The BBC ran a show looking at how police use witness testimony to solve crime. Called Eyewitness, it featured a pool of ten people as real-life witnesses involved with experiments around staged incidents. A constant worry was how their individual accounts were so often so contrary.
Whether trying to pinpoint correct facial recognition or accurately logging a series of events, the ten apparently showed typical strain when faced with inevitable brain blanks.
It so reminded me of countless sales manager to sales person conversations in the aftermath of a client meeting. A forum at which only the sales person attended and their line manager now seeks an immediate chapter and verse recital.
In this scenario frustration can suffocate moving ahead. The boss can spiral down a dangerously micro-management path, the rep can kick themselves for leaving out a vital utterance, and the wrong remedial activity is taken.
The key to prosperity and avoiding this malaise is from understanding what the police called their Cognitive Interview structure.
The first amazing insight into how to get the ‘truth’, rather than a version of it, is to acknowledge that people when pressured unwittingly make things up to plugs gaps in their remembered account. Crucially, this is not a deceit, far from it in fact. The mind realises there’s missing info and puts two and two together for us, to ‘help out’, unfortunately and unintentionally making five. Or more typically, three.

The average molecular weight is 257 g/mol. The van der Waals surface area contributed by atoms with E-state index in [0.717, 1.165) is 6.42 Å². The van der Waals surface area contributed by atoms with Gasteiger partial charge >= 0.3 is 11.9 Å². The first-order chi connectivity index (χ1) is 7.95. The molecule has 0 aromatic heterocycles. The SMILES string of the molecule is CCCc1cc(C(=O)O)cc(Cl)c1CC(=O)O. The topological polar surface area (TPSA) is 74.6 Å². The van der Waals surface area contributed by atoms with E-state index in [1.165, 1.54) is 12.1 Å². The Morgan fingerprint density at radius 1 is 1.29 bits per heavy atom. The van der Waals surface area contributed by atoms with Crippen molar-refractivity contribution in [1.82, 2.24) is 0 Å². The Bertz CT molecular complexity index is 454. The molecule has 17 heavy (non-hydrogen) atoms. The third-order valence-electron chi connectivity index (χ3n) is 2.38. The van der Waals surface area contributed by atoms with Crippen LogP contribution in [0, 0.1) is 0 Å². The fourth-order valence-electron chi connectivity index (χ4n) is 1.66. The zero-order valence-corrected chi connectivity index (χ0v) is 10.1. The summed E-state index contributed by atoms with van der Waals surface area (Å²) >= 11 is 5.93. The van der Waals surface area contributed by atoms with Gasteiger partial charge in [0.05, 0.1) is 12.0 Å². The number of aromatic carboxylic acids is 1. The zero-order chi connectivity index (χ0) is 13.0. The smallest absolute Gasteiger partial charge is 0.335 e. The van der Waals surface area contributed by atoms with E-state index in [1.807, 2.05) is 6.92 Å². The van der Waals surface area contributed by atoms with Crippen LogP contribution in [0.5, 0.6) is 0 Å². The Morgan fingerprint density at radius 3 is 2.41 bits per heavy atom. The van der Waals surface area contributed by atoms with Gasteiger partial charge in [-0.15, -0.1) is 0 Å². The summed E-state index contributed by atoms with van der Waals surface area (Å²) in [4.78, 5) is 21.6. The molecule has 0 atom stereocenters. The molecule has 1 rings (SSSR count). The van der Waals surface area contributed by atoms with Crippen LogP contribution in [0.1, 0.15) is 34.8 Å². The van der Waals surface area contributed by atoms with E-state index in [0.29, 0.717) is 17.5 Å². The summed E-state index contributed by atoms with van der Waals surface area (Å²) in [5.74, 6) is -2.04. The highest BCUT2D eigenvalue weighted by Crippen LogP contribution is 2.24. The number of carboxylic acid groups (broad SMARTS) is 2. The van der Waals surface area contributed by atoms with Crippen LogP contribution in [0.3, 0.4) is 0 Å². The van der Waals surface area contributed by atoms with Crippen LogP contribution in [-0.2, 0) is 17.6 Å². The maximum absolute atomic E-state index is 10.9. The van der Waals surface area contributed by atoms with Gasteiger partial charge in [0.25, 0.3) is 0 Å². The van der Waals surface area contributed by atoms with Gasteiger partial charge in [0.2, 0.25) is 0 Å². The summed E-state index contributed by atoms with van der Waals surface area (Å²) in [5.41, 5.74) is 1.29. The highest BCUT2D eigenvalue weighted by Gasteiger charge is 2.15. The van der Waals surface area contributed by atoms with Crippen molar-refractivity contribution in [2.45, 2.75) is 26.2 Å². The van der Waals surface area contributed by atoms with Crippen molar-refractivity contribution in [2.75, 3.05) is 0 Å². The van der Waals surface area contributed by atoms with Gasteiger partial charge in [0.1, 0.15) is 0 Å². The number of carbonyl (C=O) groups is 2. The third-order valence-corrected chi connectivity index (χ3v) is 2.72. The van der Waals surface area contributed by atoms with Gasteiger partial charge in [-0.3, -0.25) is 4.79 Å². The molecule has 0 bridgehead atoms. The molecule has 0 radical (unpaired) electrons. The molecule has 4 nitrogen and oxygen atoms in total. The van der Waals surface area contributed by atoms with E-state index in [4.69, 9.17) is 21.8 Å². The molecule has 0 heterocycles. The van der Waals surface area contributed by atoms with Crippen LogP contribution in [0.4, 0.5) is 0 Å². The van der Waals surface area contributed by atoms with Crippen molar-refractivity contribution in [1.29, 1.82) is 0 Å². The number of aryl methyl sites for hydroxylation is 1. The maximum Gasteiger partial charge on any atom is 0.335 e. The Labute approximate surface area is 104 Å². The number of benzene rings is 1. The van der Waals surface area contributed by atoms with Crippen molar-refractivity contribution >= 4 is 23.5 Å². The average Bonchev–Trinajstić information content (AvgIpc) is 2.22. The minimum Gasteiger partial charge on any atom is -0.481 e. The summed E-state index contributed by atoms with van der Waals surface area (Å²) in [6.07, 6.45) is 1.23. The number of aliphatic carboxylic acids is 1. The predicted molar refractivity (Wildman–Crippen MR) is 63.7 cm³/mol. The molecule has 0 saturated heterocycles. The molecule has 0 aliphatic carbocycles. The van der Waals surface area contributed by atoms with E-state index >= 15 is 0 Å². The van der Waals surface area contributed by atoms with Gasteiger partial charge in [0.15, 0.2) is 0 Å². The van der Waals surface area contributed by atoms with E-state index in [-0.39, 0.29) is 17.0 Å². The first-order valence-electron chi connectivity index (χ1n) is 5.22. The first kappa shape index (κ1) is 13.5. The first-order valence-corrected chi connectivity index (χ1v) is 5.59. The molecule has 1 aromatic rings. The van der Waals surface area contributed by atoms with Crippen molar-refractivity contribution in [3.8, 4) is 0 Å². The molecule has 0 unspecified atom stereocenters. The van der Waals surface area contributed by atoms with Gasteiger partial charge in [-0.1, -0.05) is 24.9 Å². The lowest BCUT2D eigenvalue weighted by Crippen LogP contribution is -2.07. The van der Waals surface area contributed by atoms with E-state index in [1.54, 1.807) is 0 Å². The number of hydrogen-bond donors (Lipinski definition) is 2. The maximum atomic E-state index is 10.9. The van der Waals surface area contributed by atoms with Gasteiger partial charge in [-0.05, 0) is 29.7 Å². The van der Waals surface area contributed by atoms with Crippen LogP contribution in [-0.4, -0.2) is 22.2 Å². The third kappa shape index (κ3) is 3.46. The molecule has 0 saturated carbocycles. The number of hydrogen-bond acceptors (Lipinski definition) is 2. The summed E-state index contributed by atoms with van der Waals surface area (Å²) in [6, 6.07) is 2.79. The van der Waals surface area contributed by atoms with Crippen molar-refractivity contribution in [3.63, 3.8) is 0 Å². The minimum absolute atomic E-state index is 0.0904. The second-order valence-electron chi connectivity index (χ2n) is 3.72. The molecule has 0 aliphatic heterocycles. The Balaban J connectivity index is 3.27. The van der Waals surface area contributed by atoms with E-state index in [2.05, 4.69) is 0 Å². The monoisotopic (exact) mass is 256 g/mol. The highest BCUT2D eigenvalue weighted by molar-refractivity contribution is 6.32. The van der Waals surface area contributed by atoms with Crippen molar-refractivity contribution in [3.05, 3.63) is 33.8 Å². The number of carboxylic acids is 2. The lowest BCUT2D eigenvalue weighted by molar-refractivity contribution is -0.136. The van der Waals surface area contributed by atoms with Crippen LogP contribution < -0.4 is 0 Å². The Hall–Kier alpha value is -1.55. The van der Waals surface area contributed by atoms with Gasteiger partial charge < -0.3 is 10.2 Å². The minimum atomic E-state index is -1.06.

The way around this appears to be a step-by-step process that removes the issue of people subconsciously making things up when they’ve lost their train.
The first step is to encourage the person (for witness read salesperson) to talk non-stop about what happened. They should not be interrupted, save to ask them what happened next or a slight clarifying comment. They narrate the chronology as they remember it.
Only when the entire encounter is recounted can you go back to start. The memory is equivalent to several rooms, each with its own doors. Usually these doors need skilled assistance to be prised open. A first way of doing this is to go back to random sections, and deeply examine the specifics of it. The preferred way of doing this seemed to be through visualisation – getting the person to picture what happened in their mind once more.
Once careful corroboration and a truly reflective composite description arose, graphic aids came into play. Drawing maps and diagrams was a real winner on the show. This theme can be extended to all sorts of techniques for back in the office over the meeting table, using organagrams, process flows and the like to aid correct recall.
The three pointers strike me as a vast improvement on the random directionless that afflicts many rep-to-boss review chats. The chief benefits were undoubtedly greater accuracy and a useful aside of removing any fogging emotion.